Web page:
The green-bin waste is shipped to a Recology facility where it’s turned into compost, a process that involves sifting through giant screens. But some of what gets processed, known as “overs” because it isn’t fine enough to drop through the screens, is routinely transferred to a nearby landfill, where it’s spread atop the trash pile. Once again, this six-inch topper of neutralizing material is known as “alternative daily cover.”
Although Recology could convert 100 percent of its green-bin waste into soil-nourishing compost, the practice of using partially processed green-bin waste for “alternative daily cover” is cheap — and it’s perfectly legal under California law. Roughly 10 percent of what gets tossed into the compost bins is used in this way, Recology confirmed.
“There are some people who will say using green waste isn’t really diversion,” acknowledged Jeff Danzinger, a spokesperson with CalRecycle, which oversees recycling programs in California counties. “There’s some people who say we should stop that practice because that just incentivizes a landfill solution for green waste. But if somebody’s saying green waste shouldn’t go into a landfill and get counted as diversion, it’s an opinion.”
Nor is it something the city objects to. The Department of the Environment is aware of this practice, Recology’s Potashner told the Bay Guardian. Yet the city agency has never raised formal concerns about it, despite a mandate under its composting program agreement that the company use green-bin waste for the highest and best possible use.
But there’s no incentive for anyone in city government to complain: Recology may legally count this discarded material as “diverted” in official reporting, thus edging it closer to an annual bonus payment. San Francisco, meanwhile, may count it as part of the 80 percent that was successfully diverted — thus edging it closer to the ambitious Zero Waste program goal.
“It’s great PR to say you’re the highest recycling,” noted the person who was familiar with the company, but wasn’t part of the lawsuit. “It’s almost a movement more than reality. But who’s really watching for the public on these numbers? There’s no watchdog. It’s all about bragging rights.”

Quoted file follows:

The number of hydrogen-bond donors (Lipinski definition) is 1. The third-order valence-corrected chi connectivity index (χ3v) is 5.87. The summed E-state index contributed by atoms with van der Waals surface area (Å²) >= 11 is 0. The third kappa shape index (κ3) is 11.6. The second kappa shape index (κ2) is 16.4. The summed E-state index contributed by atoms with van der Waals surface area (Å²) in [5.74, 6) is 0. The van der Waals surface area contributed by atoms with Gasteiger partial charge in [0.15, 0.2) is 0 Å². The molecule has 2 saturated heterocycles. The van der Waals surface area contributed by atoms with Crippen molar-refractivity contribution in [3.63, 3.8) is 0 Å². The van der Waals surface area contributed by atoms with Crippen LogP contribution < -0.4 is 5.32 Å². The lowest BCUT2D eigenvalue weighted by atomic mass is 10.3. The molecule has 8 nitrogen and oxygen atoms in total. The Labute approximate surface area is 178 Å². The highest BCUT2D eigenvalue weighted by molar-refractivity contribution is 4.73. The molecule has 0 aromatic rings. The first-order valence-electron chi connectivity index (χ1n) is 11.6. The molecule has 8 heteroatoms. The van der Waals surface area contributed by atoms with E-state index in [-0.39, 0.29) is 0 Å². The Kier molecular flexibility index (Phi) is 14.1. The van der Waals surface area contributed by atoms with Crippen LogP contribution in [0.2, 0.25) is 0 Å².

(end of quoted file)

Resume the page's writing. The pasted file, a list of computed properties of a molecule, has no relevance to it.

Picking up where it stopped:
Recology is “a political business”
Recology’s political connections in San Francisco run deep. Years ago, when former San Francisco Mayor Willie Brown served as speaker of the California Assembly, he also worked as a lawyer for Recology, which was then known as Norcal Waste Systems.
Campaign finance archives show that when Brown ran for mayor in 1995, he received multiple campaign contributions from Norcal employees in what appeared to be a coordinated fashion.
Brown continues to be influential in the city’s political landscape due to his close relationship with Mayor Ed Lee, who himself came under scrutiny in his capacity as head of the Department of Public Works in 1999 when he was accused of granting Norcal a major rate increase as a reward for political donations to Brown.
In 2010, when Recology submitted a bid for a lucrative waste-disposal contract proposing to haul waste to its Yuba County landfill, Lee reviewed its proposal in his then-capacity as city administrator. As the Guardian reported (see “Trash talk,” 3/30/10), Lee recommended far higher scores for Recology than his counterparts on the contract review team, a key to the company winning the landfill contract over competitor Waste Management Inc. Before Lee declared his mayoral candidacy in 2011, news reports indicated that powerful Chinatown consultant Rose Pak had worked in tandem with Recology executives on a campaign effort, “Run Ed Run,” organized to urge Lee to launch a mayoral bid. Company employees had also been instructed to help gather signatures to petition Lee to run for mayor, news reports indicated, but Pak publicly denied her role coordinating this effort. David Anton, the attorney for Brian McVeigh, emphasized that Recology’s close ties to powerful city officials might have something to do with the city’s lack of interest in targeting the company for the improperly received incentive payments. Yet Recology spokesperson Eric Potashner called this assertion “completely untrue. Recology meets with the various city departments and regulators weekly. We are constantly improving our controls and practices for handling the city’s ever-changing waste stream; often at the behest of city regulators.” Recology and its predecessor companies have maintained the exclusive right to collect commercial and residential refuse in San Francisco since 1932, and rates are routinely raised for city garbage customers, based on the company’s own reporting that its costs are increasing. “I can tell you today, there will be another significant increase on July 21, 2016” — five years after the last rate increase — “because they have a monopoly,” said neighborhood activist and District 10 supervisorial candidate Tony Kelly, who previously worked on a ballot measure that sought to have the city’s refuse collection contract go out for a competitive bid. “When you have a closed system … then it’s entirely a black box. It’ll all be self-reported. It’s too powerful of an incentive.” An industry insider familiar with Recology echoed this point, adding that cozy relationships with local officials make it easier for the self-reporting to escape scrutiny. “It’s a political business,” this person said. “In San Francisco, they’re really a political organization.” Since the rate is guaranteed, this person added, the mentality is that there’s plenty of wiggle room for financial losses and expenditures such as generous political contributions. “If you’re losing any money, you just ask for it back when you do your next rate increase. The city doesn’t have any objection. The ratepayers just get stuck with it.” (Rebecca Bowe)